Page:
Why Suicide Prevention Should Be Prioritized in Colleges

Why Suicide Prevention Should Be Prioritized in Colleges

We live in a society where people are told to get over depression by simply “thinking positively.”

NY Times

This past week, September 5th-11th, was National Suicide Prevention Week, and I couldn’t help but notice that my feed had recurring posts about signs of suicide, how to deal with depression, how to get help, etc. I know these posts will soon disappear just like they weren’t there for the weeks prior to this last one.

While I understand that suicide is a rather sensitive topic for some, it is one that everyone should be educated about and actively spread awareness on. Suicide has now replaced homicide as the second leading cause of death for teenagers/15-29-year-olds. According to Emory University’s research on suicide on college campuses, administered by the Substance Abuse and Mental Health Services Administration (SAMHSA), over one thousand undergraduate students commit suicide each year. Moreover, 1 in 10 college students has made a plan for suicide. As a college freshman myself, these numbers beyond horrify me, especially considering the competitive nature of a prestigious school such as Emory.

As outrageous as these numbers initially seemed to me, they started to make sense when I thought more deeply about the “why” behind these statistics. Surrounded by near-perfect people, who appear to manage their social and academic life so well, it isn’t surprising that so many students feel as if their lives are not enough. The fear of letting down our loved ones, being “less than” our peers, seeing our future goals drown along with our grades; all these reasons add up to make college kids easy prey to depression and other mental stresses.

College administrations often treat the subject of mental health and suicide lightly until their campus comes under scrutiny through a student’s death. Take University of Pennsylvania as an example, last academic year, six of their students took their life in a “suicide cluster,” after which the university took rigorous measures to create programs encouraging students to talk about their problems and receive proper counseling. Although plenty of campuses have suicide prevention programs, they are useless until something is done about destigmatizing depression and mental health. We live in a society where people are told to get over depression by simply “thinking positively.” If the solution was that easy, clearly so many wouldn’t have taken their lives over it.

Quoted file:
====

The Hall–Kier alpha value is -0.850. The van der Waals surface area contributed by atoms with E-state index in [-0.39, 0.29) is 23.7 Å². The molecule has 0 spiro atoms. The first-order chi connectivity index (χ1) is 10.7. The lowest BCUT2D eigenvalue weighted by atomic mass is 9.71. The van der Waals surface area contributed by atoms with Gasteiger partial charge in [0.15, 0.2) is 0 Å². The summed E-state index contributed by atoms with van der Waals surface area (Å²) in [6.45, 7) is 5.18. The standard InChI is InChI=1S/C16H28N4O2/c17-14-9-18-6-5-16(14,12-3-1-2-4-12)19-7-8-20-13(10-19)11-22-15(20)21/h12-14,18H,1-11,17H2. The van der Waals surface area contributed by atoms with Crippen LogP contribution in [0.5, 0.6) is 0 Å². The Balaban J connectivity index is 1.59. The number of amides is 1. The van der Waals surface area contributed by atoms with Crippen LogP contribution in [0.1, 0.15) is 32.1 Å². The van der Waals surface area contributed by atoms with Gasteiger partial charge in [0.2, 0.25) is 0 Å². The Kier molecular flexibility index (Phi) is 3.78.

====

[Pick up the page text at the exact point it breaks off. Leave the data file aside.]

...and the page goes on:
Majority of the suicide risks for college students include feelings of failure, experimentation with drugs and alcohol, difficulty adjusting demands of college life, and other things of similar nature.

The root of the problem lies not only in the stigma of depression and mental health, but also in society’s idealization of college life. College is constantly reinforced as the best four years of our life: when we are young enough to be free from strenuous responsibilities yet old enough to enjoy the perks of adulthood. College kids are projected as invincible humanoids who can forgo any difficulty and are ready to head into the prime of their lives. How can they be depressed or anxious when they have no real challenges to face? This skewed perception further handicaps those struggling with themselves because now they feel defected for not being the well-rounded student society expects them to be.

Counseling programs and student organizations such as Active Minds that work to destigmatize mental health issues and raise awareness can only do so much. The best way to resolve this issue is to promote the idea of a college student as someone with beyond just a perfect social and academic life. It should be okay to not be a star athlete and on the dean’s list every single semester. Or winning Model UN and getting coveted research internships. While those things are great, they are certainly not the only thing that make a college experience memorable. If college students can realize that their worth is not compared to the success of their peers, then they may not feel like a failure.

College students, aged between 18-24, are leaving behind a life of instructions to make life-changing decisions on their own. How are they expected to create their future paths when they are being judged and dragged down for revealing their weakness to better themselves? They cannot learn until they get a couple B's to realize whether that major might not be right for them or not party every night to study for a class they are passionate about. It is time when we, as a community, should encourage college students to seek out guidance and care if they stumble in their paths.

If you are reading this and are struggling with depression or suicidal thoughts, please know that you matter, regardless of what your grades or social life may be like. There are people out there who care, so please do not hesitate to reach out.

Link for suicide being second leading cause: http://www.prb.org/Publications/Articles/2016/suic...

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